Colombia

 By Ernest Maciasbandera-colombia-foto

Colombia, a country made famous not by its geographic beauty or cultural roots, but by its cocaine production and guerrilla troubles, is classified as of 2014 as “partly free” with a press freedom score of 53 (100 being the worst) and a legal environment of 26 (40 being the worst), according to the independent watchdog organization, Freedom House. The rights to freedom of speech and press deteriorated in 2002 when Colombians gave power to former president Alvaro Uribe Velez. Although the situation has improved, according to Reporters Without Borders, it is yet from pristine for a journalist, protestor or civilian wanting to express ideas. In 2003, according to the press freedom barometer, 43 journalists were killed; in 2008 that number rose to 64, a small yet impactful increase. By 2014 that number had diminished to five through March. Colombia went from being classified as a ‘not free’ country (2003) to ‘partly free’ in a decade, although it may seem a small accomplishment; this improvement speaks volumes for the Colombian reformation in speech and press protection.

In 2008, Colombia was called “the most dangerous country for journalists in South America,” by Freedom House [1]. Today thanks to talks between the Colombian government and the Revolutionary Armed Forces of Colombia (FARC) rebel group and organizations created to protect media members like The Committee to Protect Journalists (CPJ) and Fundacion para la Libertad de Prensa [2] the situation for journalist and the media has evolved.

Historical Background

The Republic of Colombia emerged from the failed country of Gran Colombia, a unity envisioned by military and political leader Simon Bolivar that included Ecuador and Venezuela. The government is separated in three branches: the legislative, the judicial and the executive. The executive branch, the president, dominates the government structure. As in the United States, the people, through popular vote elect the president and the vice president. Colombia borders the Caribbean Sea in South America; it consists of 32 departments and a Capital District, Bogota. Each department has a governor and a departmental assembly elected by popular vote. “La Nueva Carta,” the Colombian Constitution of 1991, consecrates individual, family and social rights and guarantees with an emphasis on due process, protection and aid to seniors and the integration of public space. Article 20 of the constitution states “Every individual is guaranteed the freedom to express and diffuse his/her thoughts and opinions, to transmit and receive information that is true and impartial, and to establish mass communications media.” This grants individuals the freedom of expression and diffusion of thoughts and ideas. [3]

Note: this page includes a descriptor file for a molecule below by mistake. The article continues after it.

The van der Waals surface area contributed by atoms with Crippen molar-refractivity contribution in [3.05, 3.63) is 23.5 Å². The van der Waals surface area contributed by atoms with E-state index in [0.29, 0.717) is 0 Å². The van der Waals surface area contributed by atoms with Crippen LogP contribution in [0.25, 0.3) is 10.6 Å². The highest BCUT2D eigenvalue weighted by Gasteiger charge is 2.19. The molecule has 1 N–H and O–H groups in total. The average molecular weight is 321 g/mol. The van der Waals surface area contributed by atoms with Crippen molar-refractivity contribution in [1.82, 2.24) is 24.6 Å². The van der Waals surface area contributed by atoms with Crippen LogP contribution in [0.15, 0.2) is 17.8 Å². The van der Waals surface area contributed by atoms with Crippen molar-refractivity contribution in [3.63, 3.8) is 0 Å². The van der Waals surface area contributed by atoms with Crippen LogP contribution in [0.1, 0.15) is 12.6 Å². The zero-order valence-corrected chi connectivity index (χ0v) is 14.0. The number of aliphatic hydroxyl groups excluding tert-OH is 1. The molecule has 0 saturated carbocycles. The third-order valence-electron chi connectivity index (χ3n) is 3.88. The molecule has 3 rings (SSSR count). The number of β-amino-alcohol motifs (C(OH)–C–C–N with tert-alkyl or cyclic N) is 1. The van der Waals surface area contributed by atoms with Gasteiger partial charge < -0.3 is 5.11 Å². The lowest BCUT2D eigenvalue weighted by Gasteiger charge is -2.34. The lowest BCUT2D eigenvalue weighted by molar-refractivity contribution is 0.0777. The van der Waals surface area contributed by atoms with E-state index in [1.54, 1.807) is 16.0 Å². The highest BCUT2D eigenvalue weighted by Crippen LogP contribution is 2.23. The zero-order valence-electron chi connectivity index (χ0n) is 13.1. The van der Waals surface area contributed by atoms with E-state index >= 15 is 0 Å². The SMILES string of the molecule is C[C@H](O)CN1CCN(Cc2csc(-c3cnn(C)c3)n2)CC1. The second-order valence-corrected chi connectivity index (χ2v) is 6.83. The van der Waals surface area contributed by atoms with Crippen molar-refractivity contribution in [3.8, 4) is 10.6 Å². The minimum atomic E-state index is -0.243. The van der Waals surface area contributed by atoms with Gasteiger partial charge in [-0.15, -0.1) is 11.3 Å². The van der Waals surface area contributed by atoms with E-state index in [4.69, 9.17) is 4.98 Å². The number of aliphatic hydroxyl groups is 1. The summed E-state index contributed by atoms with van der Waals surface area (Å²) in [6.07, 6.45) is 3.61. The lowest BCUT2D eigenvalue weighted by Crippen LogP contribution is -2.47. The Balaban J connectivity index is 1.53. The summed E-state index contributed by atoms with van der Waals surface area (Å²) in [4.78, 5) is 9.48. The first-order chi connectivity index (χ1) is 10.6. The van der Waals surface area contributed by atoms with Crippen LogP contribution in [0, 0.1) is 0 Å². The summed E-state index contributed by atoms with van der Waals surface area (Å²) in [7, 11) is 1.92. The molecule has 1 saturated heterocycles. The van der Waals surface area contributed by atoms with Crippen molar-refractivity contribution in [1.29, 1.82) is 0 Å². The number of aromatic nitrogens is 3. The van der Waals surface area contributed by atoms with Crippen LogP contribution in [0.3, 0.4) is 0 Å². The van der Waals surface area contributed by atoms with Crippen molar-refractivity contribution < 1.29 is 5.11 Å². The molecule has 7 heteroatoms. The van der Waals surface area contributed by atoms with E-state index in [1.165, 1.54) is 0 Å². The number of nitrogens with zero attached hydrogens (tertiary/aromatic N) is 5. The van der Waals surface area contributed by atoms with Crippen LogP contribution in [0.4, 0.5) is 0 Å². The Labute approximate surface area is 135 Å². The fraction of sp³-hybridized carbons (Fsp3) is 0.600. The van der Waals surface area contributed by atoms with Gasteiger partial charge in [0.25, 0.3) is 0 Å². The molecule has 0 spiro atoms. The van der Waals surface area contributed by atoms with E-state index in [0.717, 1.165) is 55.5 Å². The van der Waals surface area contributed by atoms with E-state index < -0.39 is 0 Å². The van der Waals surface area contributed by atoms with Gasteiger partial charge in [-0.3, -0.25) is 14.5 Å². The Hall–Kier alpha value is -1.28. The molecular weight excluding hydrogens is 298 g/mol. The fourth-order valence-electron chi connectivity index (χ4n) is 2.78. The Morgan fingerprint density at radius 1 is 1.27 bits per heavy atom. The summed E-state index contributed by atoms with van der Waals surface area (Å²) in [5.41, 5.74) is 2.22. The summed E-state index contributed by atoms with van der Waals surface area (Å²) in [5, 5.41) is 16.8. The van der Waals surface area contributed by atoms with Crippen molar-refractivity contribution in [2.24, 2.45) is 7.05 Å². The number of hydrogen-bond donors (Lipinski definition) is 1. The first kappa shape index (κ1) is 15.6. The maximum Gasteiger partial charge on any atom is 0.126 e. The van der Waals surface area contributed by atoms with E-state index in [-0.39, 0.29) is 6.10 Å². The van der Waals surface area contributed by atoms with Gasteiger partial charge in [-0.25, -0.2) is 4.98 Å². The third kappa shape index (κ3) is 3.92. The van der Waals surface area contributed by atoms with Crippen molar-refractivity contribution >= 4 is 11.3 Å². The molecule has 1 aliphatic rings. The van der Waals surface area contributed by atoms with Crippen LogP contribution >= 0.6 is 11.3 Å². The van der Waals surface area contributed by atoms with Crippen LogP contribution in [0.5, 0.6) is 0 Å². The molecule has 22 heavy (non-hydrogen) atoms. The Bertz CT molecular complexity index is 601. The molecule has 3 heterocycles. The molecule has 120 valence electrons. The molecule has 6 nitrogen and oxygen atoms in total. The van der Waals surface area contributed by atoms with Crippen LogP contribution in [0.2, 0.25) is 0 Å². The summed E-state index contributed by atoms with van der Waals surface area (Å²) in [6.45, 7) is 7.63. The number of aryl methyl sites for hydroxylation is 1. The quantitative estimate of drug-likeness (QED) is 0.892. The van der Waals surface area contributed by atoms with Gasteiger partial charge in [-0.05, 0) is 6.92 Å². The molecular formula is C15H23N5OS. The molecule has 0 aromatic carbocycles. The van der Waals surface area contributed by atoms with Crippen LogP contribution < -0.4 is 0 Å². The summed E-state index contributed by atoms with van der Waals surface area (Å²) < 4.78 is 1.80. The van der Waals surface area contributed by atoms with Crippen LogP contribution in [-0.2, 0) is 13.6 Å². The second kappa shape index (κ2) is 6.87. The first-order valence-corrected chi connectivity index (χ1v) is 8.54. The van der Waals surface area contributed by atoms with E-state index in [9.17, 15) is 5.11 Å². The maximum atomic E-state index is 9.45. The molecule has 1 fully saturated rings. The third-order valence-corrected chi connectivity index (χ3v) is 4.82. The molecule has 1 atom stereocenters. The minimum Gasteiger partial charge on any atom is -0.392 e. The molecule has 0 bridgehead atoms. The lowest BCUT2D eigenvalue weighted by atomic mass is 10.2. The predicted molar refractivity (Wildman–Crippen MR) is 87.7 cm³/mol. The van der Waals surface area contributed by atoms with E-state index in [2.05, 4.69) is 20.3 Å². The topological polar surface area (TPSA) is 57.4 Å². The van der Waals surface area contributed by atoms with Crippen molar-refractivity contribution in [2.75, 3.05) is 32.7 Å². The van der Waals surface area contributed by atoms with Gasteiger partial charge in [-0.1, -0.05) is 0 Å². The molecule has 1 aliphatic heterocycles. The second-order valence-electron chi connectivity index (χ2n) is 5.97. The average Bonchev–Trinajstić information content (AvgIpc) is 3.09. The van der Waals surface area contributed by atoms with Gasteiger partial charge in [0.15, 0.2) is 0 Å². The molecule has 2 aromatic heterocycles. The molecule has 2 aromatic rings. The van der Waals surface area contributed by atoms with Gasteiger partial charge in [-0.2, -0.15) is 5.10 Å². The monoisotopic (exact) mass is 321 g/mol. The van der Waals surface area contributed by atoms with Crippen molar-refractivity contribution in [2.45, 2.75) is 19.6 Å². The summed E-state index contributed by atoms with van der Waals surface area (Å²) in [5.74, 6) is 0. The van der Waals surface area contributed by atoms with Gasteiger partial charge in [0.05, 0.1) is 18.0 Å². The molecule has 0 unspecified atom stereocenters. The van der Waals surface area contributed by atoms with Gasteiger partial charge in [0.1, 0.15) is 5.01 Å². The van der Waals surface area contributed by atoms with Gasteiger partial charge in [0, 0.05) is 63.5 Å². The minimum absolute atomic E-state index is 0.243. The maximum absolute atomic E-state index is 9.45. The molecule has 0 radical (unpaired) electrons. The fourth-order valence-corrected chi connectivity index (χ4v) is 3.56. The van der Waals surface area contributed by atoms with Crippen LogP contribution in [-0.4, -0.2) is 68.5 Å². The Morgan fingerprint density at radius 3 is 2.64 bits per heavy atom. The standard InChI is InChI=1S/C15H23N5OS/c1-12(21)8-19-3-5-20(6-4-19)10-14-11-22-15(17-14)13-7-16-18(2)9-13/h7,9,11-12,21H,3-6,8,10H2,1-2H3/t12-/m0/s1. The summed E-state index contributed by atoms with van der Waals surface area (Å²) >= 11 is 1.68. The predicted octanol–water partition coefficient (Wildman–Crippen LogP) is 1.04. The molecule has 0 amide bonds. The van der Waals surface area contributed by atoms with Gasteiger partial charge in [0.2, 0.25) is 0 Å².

Colombia is located in South America and has an approximate population of 46 million. It is the third largest country after Brazil and Mexico in the southern Americas.